Question: Why does GDAL import of XYZ gridded data in QGIS modify the dimensions of a raster and can this be avoided?

I'm importing XYZ ASCII gridded data that conforms to GDAL XYZ Gridded Data Standard into QGIS v 2.18.7. The data set represented by the XYZ file has 30 X 30 dimensions where X,Y dimensions of each cell is 0.125 X 0.5 for a total dimension in cells of 240 X 60. X and Y coordinates start at 0.0625 and 0.25, so the outside edges of the cells should span from exactly 0 to 30.

Importing this data through Layer->Add Layer->Add RasterLayer, by drag and drop from the Browser Panel, directly from the OS file browser, or adding via the Georeferencer tool all perform the same task and seemingly import the data properly. However, instead of a 240 X 60 cell raster with 30 X 30 dimensions, these approaches produce a 175 X 175 cell raster with sides measuring 30.012325, and a square cell size of 0.171499.

If I take one of these slightly-off rasters and save it as a GTIFF, the properties within QGIS indicate it is the same, but holding a cursor over the file in an OS file browser window indicates it's 240 X 60, as it should be (see below). enter image description here

Can someone explain what is going on here and how to avoid it?

Data Example Here

GDALInfo of original ASCII XYZ Grid File: Import_Test_Data.txt

QGIS Properties Metadata of ASCII XYZ Grid File: Import_Test_Data.txt

  • 2
    It would help if you could point to a sample dataset that is online somewhere.
    – AndreJ
    May 6, 2017 at 5:27
  • 1
    Add also gdalinfo report to your question.
    – user30184
    May 6, 2017 at 8:13
  • Thanks for the suggestion to examine gdalinfo. This allowed me to see that the real issue here is a disparity between QGIS Properties Metadata information and the actual file. I've posted the original XYZ data file, GDAL Info report and QGIS Metadata at the end of the post. Unfortunately, the slightly resized version QGIS reports in metadata appears to be what I'm working with in QGIS.
    – Lance
    May 6, 2017 at 18:57
  • It appears this has been noticed in the past. In this bug report, they too started with rectangular pixels and QGIS restates these as squares changing both X and Y pixel dimensions as well as the total number of rows and columns.
    – Lance
    May 6, 2017 at 19:11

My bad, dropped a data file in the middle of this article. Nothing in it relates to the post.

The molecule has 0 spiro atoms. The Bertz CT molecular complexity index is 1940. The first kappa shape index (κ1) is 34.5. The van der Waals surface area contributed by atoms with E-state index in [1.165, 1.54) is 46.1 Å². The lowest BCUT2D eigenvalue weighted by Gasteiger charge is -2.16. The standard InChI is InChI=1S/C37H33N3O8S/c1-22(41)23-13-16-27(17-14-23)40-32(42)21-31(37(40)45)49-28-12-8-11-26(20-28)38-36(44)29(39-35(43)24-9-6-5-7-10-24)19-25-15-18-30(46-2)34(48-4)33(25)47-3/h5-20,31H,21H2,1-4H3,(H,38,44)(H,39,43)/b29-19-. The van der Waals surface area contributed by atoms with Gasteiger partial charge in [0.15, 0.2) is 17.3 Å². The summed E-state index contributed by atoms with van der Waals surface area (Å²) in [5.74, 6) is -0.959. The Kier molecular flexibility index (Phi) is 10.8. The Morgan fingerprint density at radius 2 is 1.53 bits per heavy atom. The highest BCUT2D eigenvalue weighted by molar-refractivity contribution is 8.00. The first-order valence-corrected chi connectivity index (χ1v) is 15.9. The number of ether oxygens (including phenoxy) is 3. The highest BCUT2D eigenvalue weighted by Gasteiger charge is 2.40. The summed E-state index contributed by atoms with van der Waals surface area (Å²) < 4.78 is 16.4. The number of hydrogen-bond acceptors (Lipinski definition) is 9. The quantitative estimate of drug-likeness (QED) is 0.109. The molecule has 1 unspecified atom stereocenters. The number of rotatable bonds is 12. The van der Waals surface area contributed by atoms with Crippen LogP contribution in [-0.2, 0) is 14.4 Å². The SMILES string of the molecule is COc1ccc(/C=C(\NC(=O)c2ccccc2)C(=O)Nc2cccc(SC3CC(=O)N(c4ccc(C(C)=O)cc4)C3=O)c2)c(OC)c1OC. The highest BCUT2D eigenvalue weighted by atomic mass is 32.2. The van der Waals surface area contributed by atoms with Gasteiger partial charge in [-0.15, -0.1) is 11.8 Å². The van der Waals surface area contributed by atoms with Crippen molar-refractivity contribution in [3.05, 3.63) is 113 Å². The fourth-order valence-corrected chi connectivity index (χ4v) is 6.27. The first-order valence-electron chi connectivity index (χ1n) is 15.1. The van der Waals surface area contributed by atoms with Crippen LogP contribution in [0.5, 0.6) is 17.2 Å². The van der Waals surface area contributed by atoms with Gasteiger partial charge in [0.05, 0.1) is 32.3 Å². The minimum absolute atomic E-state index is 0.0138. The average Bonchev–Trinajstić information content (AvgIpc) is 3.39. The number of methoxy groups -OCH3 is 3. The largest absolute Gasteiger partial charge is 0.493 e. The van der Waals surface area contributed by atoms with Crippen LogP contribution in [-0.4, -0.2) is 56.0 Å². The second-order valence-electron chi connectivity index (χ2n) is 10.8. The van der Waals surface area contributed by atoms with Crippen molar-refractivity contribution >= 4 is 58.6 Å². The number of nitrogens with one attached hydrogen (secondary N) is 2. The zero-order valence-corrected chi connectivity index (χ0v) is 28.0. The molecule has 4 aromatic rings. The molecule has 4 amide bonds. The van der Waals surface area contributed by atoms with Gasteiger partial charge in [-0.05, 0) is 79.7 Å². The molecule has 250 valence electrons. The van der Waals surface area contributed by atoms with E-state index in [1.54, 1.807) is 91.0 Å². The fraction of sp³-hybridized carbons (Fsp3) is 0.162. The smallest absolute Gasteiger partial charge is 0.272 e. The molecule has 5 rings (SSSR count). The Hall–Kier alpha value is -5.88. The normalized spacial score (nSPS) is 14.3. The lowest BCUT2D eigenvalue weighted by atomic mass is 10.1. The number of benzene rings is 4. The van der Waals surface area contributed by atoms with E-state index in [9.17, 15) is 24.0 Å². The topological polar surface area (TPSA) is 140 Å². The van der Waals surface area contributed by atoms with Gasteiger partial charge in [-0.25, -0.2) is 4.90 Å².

1 Answer 1


This seems to be a bug in QGIS, utilizing some odd behaviour of the gdalwarp utility. If gdalwarp does not like the input raster (in this case due to the y axis positive down), it creates a new raster with a square cell size by default.

On the command line, you can override this with

gdalwarp -tr 0.125 0.5 -s_srs EPSG:4326 -t_srs EPSG:4258 import_test_data.txt warped.tif

which gives an output corresponding to the points read as delimited text in QGIS:

Direct import: enter image description here

warped import: enter image description here

The gdalinfo output changes from

Driver: XYZ/ASCII Gridded XYZ
Files: Import_test_data.txt
Size is 240, 60
Coordinate System is `'
Origin = (0.000000000000000,0.000000000000000)
Pixel Size = (0.125000000000000,0.500000000000000)
Corner Coordinates:
Upper Left  (   0.0000000,   0.0000000)
Lower Left  (   0.0000000,  30.0000000)
Upper Right (  30.0000000,   0.0000000)
Lower Right (  30.0000000,  30.0000000)
Center      (  15.0000000,  15.0000000)
Band 1 Block=240x1 Type=Float32, ColorInterp=Undefined
  Min=-991.760 Max=3333.000


Driver: GTiff/GeoTIFF
Files: warped.tif
Size is 240, 60
Coordinate System is:
        SPHEROID["GRS 1980",6378137,298.2572221010042,
Origin = (0.000000000000000,29.999999999999996)
Pixel Size = (0.125000000000000,-0.500000000000000)
Image Structure Metadata:
Corner Coordinates:
Upper Left  (   0.0000000,  30.0000000) (  0d 0' 0.01"E, 30d 0' 0.00"N)
Lower Left  (   0.0000000,  -0.0000000) (  0d 0' 0.01"E,  0d 0' 0.00"S)
Upper Right (  30.0000000,  30.0000000) ( 30d 0' 0.00"E, 30d 0' 0.00"N)
Lower Right (  30.0000000,  -0.0000000) ( 30d 0' 0.00"E,  0d 0' 0.00"S)
Center      (  15.0000000,  15.0000000) ( 15d 0' 0.00"E, 15d 0' 0.00"N)
Band 1 Block=240x8 Type=Float32, ColorInterp=Gray

Note that the pixel size Y is now negative, and the coordinate origin has moved from Upper Left to Lower Left (where you would expect it in a North-up degree coordinate system).

Another choice is to load the data into LibreOffice Calc, and let it sort for column B decreasing, and column A increasing. Despite of http://www.gdal.org/frmt_xyz.html noting:

The value of the Y coordinate can increase or decrease however.

it should better decrease.

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